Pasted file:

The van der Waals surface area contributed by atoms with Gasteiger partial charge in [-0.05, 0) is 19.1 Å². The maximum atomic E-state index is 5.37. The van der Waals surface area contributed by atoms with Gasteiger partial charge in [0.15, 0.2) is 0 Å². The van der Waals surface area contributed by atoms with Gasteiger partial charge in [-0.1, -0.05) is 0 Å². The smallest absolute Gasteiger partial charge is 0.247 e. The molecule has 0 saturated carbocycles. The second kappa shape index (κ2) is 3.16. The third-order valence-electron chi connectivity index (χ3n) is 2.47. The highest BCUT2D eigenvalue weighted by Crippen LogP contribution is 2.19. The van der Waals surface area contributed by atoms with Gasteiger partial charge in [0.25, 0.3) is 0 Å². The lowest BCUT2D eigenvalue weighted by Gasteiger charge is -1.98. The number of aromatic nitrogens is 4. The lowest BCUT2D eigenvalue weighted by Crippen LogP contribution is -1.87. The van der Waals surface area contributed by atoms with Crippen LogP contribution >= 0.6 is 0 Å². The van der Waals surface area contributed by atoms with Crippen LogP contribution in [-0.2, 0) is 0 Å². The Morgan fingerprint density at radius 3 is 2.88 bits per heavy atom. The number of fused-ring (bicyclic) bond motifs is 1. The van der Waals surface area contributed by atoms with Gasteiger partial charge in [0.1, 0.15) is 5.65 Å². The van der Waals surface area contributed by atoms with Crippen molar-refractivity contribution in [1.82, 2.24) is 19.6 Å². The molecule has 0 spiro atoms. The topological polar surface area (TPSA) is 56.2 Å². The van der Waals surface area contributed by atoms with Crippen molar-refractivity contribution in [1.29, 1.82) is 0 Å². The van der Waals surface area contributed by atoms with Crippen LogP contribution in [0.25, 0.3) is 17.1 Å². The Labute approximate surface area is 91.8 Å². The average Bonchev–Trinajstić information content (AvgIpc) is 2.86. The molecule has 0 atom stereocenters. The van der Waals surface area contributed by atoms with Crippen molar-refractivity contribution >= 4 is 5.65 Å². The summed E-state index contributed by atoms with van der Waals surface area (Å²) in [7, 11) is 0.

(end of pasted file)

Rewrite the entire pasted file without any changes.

The van der Waals surface area contributed by atoms with Gasteiger partial charge in [-0.05, 0) is 19.1 Å². The maximum atomic E-state index is 5.37. The van der Waals surface area contributed by atoms with Gasteiger partial charge in [0.15, 0.2) is 0 Å². The van der Waals surface area contributed by atoms with Gasteiger partial charge in [-0.1, -0.05) is 0 Å². The smallest absolute Gasteiger partial charge is 0.247 e. The molecule has 0 saturated carbocycles. The second kappa shape index (κ2) is 3.16. The third-order valence-electron chi connectivity index (χ3n) is 2.47. The highest BCUT2D eigenvalue weighted by Crippen LogP contribution is 2.19. The van der Waals surface area contributed by atoms with Gasteiger partial charge in [0.25, 0.3) is 0 Å². The lowest BCUT2D eigenvalue weighted by Gasteiger charge is -1.98. The number of aromatic nitrogens is 4. The lowest BCUT2D eigenvalue weighted by Crippen LogP contribution is -1.87. The van der Waals surface area contributed by atoms with Crippen LogP contribution >= 0.6 is 0 Å². The van der Waals surface area contributed by atoms with Crippen LogP contribution in [-0.2, 0) is 0 Å². The Morgan fingerprint density at radius 3 is 2.88 bits per heavy atom. The number of fused-ring (bicyclic) bond motifs is 1. The van der Waals surface area contributed by atoms with Gasteiger partial charge in [0.1, 0.15) is 5.65 Å². The van der Waals surface area contributed by atoms with Crippen molar-refractivity contribution in [1.82, 2.24) is 19.6 Å². The molecule has 0 spiro atoms. The topological polar surface area (TPSA) is 56.2 Å². The van der Waals surface area contributed by atoms with Crippen molar-refractivity contribution in [1.29, 1.82) is 0 Å². The van der Waals surface area contributed by atoms with Crippen LogP contribution in [0.25, 0.3) is 17.1 Å². The Labute approximate surface area is 91.8 Å². The average Bonchev–Trinajstić information content (AvgIpc) is 2.86. The molecule has 0 atom stereocenters. The van der Waals surface area contributed by atoms with Crippen molar-refractivity contribution >= 4 is 5.65 Å². The summed E-state index contributed by atoms with van der Waals surface area (Å²) in [7, 11) is 0.